Idol Chatter

It is rare when someone from the field of science–especially the kind of science that is almost impossible to understand–becomes a pop culture icon. But Stephen Hawking has long been known far outside the academic community as the Tiger Woods of science, meaning there are many who are fans of his but don’t much know what he stands for.
Until now, that is. His latest book, “The Grand Design,” takes on the likes of historical scientists from Newton to Darwin to any of those who’ve claimed that God had something to do with the creation of the universe. An L.A. Times review cites it as a work which “ponders the numerous theories that explain our universe, scientific and otherwise.” But make no mistake, its claims have a clear purpose in mind.
“Spontaneous creation is the reason why there is something rather than nothing, why the universe exists, why we exist,” he says in an excerpt from the book published recently in the London Times. “It is not necessary to invoke God to light the blue touch paper [fuse] and set the universe going.”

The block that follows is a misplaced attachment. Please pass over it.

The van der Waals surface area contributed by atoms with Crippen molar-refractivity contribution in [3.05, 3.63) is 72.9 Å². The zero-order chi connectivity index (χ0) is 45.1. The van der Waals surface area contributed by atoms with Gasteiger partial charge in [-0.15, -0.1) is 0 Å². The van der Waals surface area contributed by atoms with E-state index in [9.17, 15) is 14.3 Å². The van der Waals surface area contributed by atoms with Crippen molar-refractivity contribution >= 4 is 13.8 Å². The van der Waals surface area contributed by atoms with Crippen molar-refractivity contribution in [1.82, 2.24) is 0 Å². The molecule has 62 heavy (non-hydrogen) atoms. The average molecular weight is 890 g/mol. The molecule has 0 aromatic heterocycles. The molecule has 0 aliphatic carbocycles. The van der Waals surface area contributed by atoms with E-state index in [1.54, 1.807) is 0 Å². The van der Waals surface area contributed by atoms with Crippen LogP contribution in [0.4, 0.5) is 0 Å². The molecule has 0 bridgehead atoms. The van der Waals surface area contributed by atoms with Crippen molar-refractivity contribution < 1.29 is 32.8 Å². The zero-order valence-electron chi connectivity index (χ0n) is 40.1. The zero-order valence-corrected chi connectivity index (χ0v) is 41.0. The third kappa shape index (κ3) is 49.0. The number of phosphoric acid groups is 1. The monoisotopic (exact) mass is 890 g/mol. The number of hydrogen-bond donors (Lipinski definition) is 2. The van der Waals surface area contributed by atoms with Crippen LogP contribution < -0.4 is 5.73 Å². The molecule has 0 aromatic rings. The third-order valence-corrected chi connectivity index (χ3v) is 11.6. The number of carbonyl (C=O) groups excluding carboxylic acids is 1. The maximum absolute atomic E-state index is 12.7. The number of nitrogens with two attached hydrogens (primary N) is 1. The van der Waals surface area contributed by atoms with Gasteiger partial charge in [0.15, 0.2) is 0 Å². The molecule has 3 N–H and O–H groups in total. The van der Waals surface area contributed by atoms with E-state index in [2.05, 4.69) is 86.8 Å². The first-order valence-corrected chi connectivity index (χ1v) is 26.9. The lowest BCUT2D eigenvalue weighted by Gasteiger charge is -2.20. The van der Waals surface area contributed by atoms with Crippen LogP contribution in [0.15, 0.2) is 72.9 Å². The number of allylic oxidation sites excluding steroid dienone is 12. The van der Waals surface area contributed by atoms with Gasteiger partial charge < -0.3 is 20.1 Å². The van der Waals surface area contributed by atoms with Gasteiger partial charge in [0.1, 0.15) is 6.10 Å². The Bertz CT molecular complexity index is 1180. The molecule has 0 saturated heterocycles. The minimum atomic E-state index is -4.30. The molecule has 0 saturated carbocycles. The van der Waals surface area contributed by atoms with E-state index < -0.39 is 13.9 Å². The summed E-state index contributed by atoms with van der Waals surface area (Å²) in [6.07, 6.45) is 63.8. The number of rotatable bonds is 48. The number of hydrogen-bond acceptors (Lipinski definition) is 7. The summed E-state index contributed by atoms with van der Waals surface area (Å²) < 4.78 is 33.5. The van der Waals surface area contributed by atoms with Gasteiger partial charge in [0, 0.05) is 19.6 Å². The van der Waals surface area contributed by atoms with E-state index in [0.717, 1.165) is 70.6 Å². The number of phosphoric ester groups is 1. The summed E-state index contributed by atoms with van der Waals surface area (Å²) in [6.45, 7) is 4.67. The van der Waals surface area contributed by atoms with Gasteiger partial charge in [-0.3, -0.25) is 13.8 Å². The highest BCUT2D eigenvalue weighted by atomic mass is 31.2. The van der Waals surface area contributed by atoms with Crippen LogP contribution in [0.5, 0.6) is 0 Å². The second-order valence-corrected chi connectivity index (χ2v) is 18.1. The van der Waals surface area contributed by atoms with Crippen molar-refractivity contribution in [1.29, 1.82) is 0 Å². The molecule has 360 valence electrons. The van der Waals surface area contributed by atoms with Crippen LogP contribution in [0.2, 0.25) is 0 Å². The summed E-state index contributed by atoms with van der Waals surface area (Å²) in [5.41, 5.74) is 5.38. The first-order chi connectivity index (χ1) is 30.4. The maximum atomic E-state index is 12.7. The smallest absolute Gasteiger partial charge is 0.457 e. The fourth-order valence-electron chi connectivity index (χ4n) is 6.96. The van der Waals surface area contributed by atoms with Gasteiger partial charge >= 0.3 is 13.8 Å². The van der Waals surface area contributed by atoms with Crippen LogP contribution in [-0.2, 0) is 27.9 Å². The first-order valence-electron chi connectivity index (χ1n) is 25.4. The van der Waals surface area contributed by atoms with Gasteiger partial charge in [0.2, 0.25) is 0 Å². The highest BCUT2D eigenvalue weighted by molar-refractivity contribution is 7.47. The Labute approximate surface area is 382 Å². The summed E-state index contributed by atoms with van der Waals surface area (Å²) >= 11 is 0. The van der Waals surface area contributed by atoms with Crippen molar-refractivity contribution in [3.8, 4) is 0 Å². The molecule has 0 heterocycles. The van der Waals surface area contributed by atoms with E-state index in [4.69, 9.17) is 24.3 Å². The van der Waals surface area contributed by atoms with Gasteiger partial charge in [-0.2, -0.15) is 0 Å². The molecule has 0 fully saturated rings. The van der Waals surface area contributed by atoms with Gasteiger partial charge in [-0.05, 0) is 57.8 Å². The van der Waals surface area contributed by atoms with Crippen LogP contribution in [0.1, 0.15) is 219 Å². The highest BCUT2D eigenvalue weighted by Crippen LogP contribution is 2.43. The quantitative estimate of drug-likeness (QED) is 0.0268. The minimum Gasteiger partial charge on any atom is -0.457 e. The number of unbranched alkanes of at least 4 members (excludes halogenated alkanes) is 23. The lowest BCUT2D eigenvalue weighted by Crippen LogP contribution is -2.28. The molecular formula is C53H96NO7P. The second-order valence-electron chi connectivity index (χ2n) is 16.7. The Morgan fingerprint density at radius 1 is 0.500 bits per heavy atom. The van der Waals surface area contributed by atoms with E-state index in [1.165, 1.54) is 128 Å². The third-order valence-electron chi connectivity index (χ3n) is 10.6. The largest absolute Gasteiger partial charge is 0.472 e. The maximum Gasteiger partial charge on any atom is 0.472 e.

The Times’ excerpt has generated quite a bit of varied feedback.
Hawking’s book attempts to adress what it calls “the Ultimate Question of Life, the Universe, and Everything,” borrowing from the cult science fiction book, “The Hitch-hiker’s Guide to the Galaxy.” by Douglas Adams.
Now, call me old fashioned, but here’s where it gets crazy. I’ve always felt that it requires faith to believe in how the earth–and ourselves as people–came into being. Now a scientist is claiming to be able to prove how we got here. And somehow that is called science but not faith. That is a full circle mind meld that I’m not quite ready for. I think it certainly requires faith to believe the Bible’s launch words, “In the beginning, God created….” But I submit that it requires equal faith to believe in Hawking’s “M-Theory, which says that 11 space-time dimensions with “vibrating strings, … point particles, two-dimensional membranes, three-dimensional blobs and other objects that are more difficult to picture and occupy even more dimensions of space.”
A CNN article sums up his work as purposed to “banish a divine creator from politics.” This is a book that is important for our culture, regardless of where your faith journey has taken you.

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